2008: Natural Impact Hazard (Asteroid Strike) Interagency Deliberate Planning Exercise After Action Report. Directorate of Strategic Planning, Headquarters, United States Air Force. PDF 0.3 MB. 107 pages.
Abstract: Air Force Future Concepts and Transformation Division (AF/A8XC) hosted a Natural Impact Event Interagency Planning Exercise, 4 Dec 2008, in Alexandria, Virginia. Twenty Seven Subject Matter Experts from across US Government, including DOD, DOE, DOS, DHS, NASA, and NSC participated in a single day tabletop exercise to explore whole of government response to an impending asteroid strike. The specific scenario involved a mythical asteroid, 2008 Innoculatus. It was a binary asteroid consisting of a 270m rocky rubble pile projected to strike the Gulf of Guinea and a 50m metallic companion asteroid projected to strike in the National Capital Region (NCR). The scenario was selected to maximize exposure to the diversity of threat (variation in size, composition, land/water strike), stress both national and international notification, and provide useful pre-planning should an actual effort need to be mounted against the asteroid Apophis when it has a small probability to pass through a gravitational keyhole in 2029 and perhaps return to strike the Earth seven years later in 2036. Participants were broken into two teams. The first team focused on disaster response and was told the asteroid was discovered 72 hrs from impact. The second team focused on deflection/mitigation and was told the asteroid had been discovered seven years from impact, and to design a strawman deflection plan using existing capabilities. The major insights from this exercise are presented.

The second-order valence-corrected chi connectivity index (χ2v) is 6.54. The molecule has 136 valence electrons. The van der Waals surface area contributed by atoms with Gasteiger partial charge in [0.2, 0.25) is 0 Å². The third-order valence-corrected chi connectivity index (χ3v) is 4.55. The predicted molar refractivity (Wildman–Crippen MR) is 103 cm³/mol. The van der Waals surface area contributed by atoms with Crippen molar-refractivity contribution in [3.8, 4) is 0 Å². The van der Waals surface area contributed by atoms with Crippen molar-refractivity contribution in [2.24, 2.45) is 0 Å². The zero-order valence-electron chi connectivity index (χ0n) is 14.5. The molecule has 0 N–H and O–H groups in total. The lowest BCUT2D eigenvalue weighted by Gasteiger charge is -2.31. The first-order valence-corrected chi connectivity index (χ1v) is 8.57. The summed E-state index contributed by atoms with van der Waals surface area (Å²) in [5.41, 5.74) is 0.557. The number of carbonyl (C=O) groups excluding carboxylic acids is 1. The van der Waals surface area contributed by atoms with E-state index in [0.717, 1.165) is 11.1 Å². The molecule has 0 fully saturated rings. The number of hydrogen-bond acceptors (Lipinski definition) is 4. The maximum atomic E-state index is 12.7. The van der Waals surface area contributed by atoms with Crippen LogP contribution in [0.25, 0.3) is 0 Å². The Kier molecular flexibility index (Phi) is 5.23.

2008: Planetary Defense: Potential Mitigation Roles of the Department of Defense. Lt Col Peter Garretson, USAF, and Maj Douglas Kaupa, USAF. Air and Space Power Journal, 22:3, pp34-41, Fall 2008. PDF 0.3 MB. 8 pages.